If your teenager stays out past curfew but admits it and apologizes, dole out a fair consequence, then move on. If trust dissolves after just one mistake, your teenager has no motivation for doing what's right. She may rebel and become secretive and sneaky.
Brad tested his boundaries when he drank a beer at a party. "I told my mom and stepdad about it. I could tell they were really upset and they told me they expected better from me. I expected better from myself, too. I told them I'd make better choices from now on, and they believed me." Resist the urge to punish your teen by withholding privileges indefinitely. It's far better to believe that your teen will make the right choice the next time because you raised her to do so. "Fathers, do not exasperate your children; instead, bring them up in the training and instruction of the Lord" (Eph. 6:4).
8. Commit to family devotions.
The whole is only as strong as its parts, and every member of the family has something to contribute to God's kingdom. It is important to instruct and encourage one another by meeting together and studying God's Word. This does not need to take up an entire evening, or happen every week, but it should be a consistent and positive time that the family prioritizes and looks forward to.
Miranda remembers some of the most special times during her childhood were family devotionals. "We would pray for one another and read out of the Bible. Then, my dad would lead a discussion. I especially liked it on Christmas and Easter because it made the holidays so much more meaningful. I will do devotionals with my children someday." Some of the most influential Christian instruction your child receives will come from you. When this teaching is a regular part of his family life, it will stay with him and impact the decisions he makes. "Train a child in the way he should go, and when he is old he will not turn from it" (Prov. 22:6).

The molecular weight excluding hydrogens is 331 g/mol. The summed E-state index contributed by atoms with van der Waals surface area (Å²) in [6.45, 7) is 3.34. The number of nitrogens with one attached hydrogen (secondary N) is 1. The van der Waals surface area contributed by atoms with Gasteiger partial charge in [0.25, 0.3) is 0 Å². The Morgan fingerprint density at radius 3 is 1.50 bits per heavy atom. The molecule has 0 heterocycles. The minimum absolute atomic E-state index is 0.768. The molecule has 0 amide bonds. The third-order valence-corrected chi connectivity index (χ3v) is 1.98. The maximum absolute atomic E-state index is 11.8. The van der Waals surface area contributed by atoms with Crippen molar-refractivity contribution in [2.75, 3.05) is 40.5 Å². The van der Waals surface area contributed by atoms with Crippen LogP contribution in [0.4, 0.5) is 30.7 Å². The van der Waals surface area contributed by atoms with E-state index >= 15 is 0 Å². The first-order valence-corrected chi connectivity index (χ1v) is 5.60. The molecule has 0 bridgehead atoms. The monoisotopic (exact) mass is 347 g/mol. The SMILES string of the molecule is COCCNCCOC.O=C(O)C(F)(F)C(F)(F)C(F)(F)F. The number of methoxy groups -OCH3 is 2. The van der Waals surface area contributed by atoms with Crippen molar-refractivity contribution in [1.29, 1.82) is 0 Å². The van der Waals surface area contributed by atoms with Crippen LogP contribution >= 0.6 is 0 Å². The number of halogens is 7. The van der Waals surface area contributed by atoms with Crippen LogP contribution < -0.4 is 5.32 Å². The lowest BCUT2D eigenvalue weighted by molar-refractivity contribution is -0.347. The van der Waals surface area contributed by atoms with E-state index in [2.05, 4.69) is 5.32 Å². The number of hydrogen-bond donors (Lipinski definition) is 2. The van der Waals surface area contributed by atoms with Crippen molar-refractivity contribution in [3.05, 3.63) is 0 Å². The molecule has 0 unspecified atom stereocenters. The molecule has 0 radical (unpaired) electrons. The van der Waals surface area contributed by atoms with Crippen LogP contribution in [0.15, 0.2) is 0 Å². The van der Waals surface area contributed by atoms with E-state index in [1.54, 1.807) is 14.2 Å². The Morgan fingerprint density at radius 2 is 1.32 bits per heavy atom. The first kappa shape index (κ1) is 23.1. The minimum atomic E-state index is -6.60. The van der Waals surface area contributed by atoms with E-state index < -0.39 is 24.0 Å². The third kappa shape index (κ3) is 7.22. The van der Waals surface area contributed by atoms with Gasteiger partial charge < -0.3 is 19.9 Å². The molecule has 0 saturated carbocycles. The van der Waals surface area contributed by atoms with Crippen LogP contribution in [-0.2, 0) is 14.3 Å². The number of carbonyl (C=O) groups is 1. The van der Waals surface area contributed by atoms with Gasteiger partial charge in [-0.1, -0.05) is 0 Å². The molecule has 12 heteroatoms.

9. Respect spiritual insights.
Although parents are to provide spiritual leadership for the family, it is important to encourage and allow your children to share their opinions as they become older. Ask your teen what she thought of the pastor's sermon or ask for her insight on a passage of Scripture you're studying in your personal devotions. Have your teenager help you and your spouse plan family devotions. In each case, take her ideas seriously and give her the respect you'd give any other Christian. It is incredibly empowering for a teenager to feel that her thoughts and opinions are valued.
Deb enjoys asking her 16-year-old son his opinion on spiritual matters. "I am amazed at how he is able to apply Scripture to his own life. Sometimes he will actually deepen my insights on a passage. I feel like I really benefit from what he has to say, and I also think he enjoys giving his opinion." "Then we your people, the sheep of your pasture, will praise you forever; from generation to generation we will recount your praise" (Psalm 79:13).
10. Pray a lot.
This is the single most powerful thing you can do as a parent to keep your teenager walking in the light of faith. Ask God to bless your teen, to direct him, to bring positive influences into his life, to protect him from evil, to light his path. Pray for the Holy Spirit to work in your teen's heart.
Praying requires patience and perseverance. It may seem easier to just continually tell your teen what you want him to do, but that will not be nearly as effective. Teenagers need to start making some decisions on their own, but they also need the protective presence of Jesus and the guidance of the Holy Spirit. "Do not be anxious about anything, but in everything, by prayer and petition, with thanksgiving, present your requests to God" (Phil. 4:6).
Teenagers long to do what's right. They long to be loved and cared for by their parents. They long to grow into healthy, fully functioning adults. Unfortunately, they sometimes make choices that derail their best intentions. But with God's help, they can indeed survive adolescence with the light of God shining brightly in their lives.
Jenny Nordman lives with her family in Colorado.
Copyright © 2003 by the author or Christianity Today/Christian Parenting Today magazine.